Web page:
I have spent time with victims of violence and saw their needs and sometimes their compassion which had them remaining in situations where I would never have stayed.

I have worked with police specialising in this area and admired some of their very praiseworthy efforts to intervene in violent situations and have been witness to some of their frustrations at not always been able to follow through as they would like to, due to decisions made that they had to respect, often made by women.

I have met domestic violence workers, whom I greatly admire. But some of them, in their desire to protect former victims, have subjected those very victims to control that the victims found more abusive than that of the former partners.

During my study for a Law Masters I wrote a research project arguing quite strongly that Apprehended Violence Orders, with all the good intentions involved, sometimes play a role quite disempowering of victims in the mere exercise of this usage of “the power of law and language”.

And, as an aside, although it is unarguable that, when men and women are in physical conflict, it is usually the woman who is hurt, it cannot be denied that there are a number of women who are also prone to violent outbursts. After all we are humans too! And the term “domestic violence” also includes violence to and by children. This does not exclude women and girls.

The classic domestic violence, which so often includes on-going restriction of a partner by isolation, reducing her income, physically restraining, intimidating and ultimately injuring her is a deeply distressing situation and needs intervention in a way that will not further damage the victim. It is to be hoped we can find acceptable ways so intervention can happen early on and will provide her with physical help and information and will give her strategies and knowledge to enable her to avoid such friends or partners in the future.

It might also help women in general, as well as the ex partner himself, for him to have help, as that will also prevent violence towards anyone else. On this issue I have to cross swords with DTJ for the attitude expressed when it was suggested that disaffected men should not receive counselling and education, as all support should go to the victims. On going counselling for disaffected men is probably an essential way to protect women in general and to prevent young sons from potentially growing up to a life of violence.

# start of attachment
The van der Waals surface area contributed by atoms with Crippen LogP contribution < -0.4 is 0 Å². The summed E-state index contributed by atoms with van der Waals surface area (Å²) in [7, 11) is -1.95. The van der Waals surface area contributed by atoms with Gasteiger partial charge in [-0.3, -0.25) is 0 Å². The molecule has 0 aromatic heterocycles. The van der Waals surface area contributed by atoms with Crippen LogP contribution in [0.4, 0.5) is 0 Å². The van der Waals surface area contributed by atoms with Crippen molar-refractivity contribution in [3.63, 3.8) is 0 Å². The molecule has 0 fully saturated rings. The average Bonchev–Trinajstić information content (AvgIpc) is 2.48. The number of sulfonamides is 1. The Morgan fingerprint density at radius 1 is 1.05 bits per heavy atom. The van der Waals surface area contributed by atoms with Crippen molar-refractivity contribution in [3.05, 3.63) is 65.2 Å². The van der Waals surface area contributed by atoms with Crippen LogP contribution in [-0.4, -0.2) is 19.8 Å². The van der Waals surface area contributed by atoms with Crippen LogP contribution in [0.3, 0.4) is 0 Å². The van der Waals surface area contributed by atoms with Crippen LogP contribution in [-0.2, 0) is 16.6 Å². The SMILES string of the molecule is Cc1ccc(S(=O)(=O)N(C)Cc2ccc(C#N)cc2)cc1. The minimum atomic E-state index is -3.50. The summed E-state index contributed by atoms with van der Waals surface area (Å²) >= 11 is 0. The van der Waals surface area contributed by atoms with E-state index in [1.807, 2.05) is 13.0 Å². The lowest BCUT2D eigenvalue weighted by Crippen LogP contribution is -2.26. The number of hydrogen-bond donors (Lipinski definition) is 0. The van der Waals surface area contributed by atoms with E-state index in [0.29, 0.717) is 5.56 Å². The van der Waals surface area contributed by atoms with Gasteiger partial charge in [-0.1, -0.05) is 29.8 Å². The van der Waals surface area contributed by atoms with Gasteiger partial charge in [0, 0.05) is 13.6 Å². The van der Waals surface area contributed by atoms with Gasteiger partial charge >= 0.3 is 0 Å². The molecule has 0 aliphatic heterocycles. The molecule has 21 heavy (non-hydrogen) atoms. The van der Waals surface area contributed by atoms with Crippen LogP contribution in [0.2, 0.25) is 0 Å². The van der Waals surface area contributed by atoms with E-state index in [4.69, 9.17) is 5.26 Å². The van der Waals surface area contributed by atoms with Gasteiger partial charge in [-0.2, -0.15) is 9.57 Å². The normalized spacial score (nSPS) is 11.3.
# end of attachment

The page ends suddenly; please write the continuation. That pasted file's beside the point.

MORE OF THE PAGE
It is the age old argument, drain the swamp or kill the alligators?

Please destroy the whole joint. Concentrate on the big picture, community attitudes, not on the minutiae of the more complex issues where almost all people agree on the desired outcome, both men and women. Individuals are often just struggling hard to find solutions and will sometimes get it wrong.

I’d rather do some swamp draining. I thought that was what DTJ was originally doing. Concentrate on changing the world!

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About Anne Powles

I am retired from paid employment. During my working life I have been variously and sometimes contemporaneously, wife, mother of four, lawyer, teacher and psychologist. I have also been a serial education junkie. As are we all, I have been an observer of the world around me. Here I have recorded some of my memories, observations and theorisings.